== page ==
NASA’s new toy may have already discovered the oldest known galaxy
One of the design goals of the James Webb Space Telescope was to provide imaging capabilities at wavelengths that would reveal the universe’s first stars and galaxies. Now, a few weeks after its first images were revealed, we are getting clear indications that it has succeeded. In some data made public by NASA, researchers have discovered as many as five galaxies in the distant universe, which already existed a few hundred million years after the Big Bang. If confirmed to be as far away as they appear, they would be one of the most distant galaxies yet seen.
For many of its observatories, NASA allows astronomers to submit proposals for observations and then grants those users exclusive access to the resulting data for a period of time. But for its new tool, NASA has a set of goals where the data will immediately be made public, for anyone to analyze as they wish. Some of these include locations similar to the first images released, where a large cluster of foreground galaxies acts as a lens to magnify more distant objects.
(You can see details of one of the datasets used for this analysis, called GLASS, which used the cluster Abell 2744 to map out distant objects that were magnified by telescopes.)
The images in this dataset were long exposures at different parts of the infrared spectrum. The full range of wavelengths covered by the NIRCam instrument was divided into seven segments, and each segment was imaged for anywhere from 1.5 to 6.6 hours. A large international team of researchers used these parts to analyze them to help them identify distant galaxies by finding objects present in some parts of the spectrum, but missing from others.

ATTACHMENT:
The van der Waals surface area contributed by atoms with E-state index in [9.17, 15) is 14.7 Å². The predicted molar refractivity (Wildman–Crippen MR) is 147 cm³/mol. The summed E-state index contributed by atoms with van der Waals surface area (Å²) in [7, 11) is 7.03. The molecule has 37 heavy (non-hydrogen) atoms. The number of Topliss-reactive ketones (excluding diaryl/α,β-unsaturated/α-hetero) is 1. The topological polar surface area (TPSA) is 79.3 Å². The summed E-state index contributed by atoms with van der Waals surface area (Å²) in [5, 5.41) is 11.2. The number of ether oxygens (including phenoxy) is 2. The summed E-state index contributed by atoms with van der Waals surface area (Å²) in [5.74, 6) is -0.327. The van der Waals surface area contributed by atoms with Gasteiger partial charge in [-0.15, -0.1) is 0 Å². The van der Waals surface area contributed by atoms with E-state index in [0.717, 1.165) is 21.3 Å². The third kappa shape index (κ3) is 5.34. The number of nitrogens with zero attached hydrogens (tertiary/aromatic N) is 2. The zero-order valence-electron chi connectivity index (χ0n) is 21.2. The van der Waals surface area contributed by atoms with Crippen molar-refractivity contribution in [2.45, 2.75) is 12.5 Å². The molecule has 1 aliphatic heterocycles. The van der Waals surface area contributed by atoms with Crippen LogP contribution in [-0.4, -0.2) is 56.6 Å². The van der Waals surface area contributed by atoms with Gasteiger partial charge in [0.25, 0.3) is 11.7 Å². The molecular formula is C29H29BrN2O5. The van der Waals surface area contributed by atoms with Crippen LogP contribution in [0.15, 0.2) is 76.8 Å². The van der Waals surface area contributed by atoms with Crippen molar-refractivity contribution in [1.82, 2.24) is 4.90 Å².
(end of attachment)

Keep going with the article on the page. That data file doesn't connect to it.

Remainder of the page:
The discovery was based on the assumption that most of the universe was filled with hydrogen atoms for hundreds of millions of years after the formation of the cosmic microwave background. These will absorb light at or above wavelengths sufficient to ionize hydrogen, essentially making the universe opaque to these wavelengths. At the time, this cutoff was somewhere in the UV end of the spectrum. But in the interim, the expansion of the universe moved that cutoff into the infrared part of the spectrum—a major reason why the Web was designed to be sensitive to these wavelengths.
So the team looked for objects that were present in images of the lowest-energy parts of the infrared spectrum imaged by the Web but were absent in the high-energy parts. And the exact point at which it disappears indicates how red-shifted the cutoff is for that galaxy, and thus how far away the galaxy is. (You can expect future research to take a similar approach.)
This method resulted in five different objects of interest, and the draft manuscript focuses on the two most distant of these: GLASS-z13 and GLASS-z11. The former distance is greater than the confirmed distance of anything seen in the Hubble Deep Field; If confirmed, this would make it the most distant object we know of and thus the closest to the time of the Big Bang.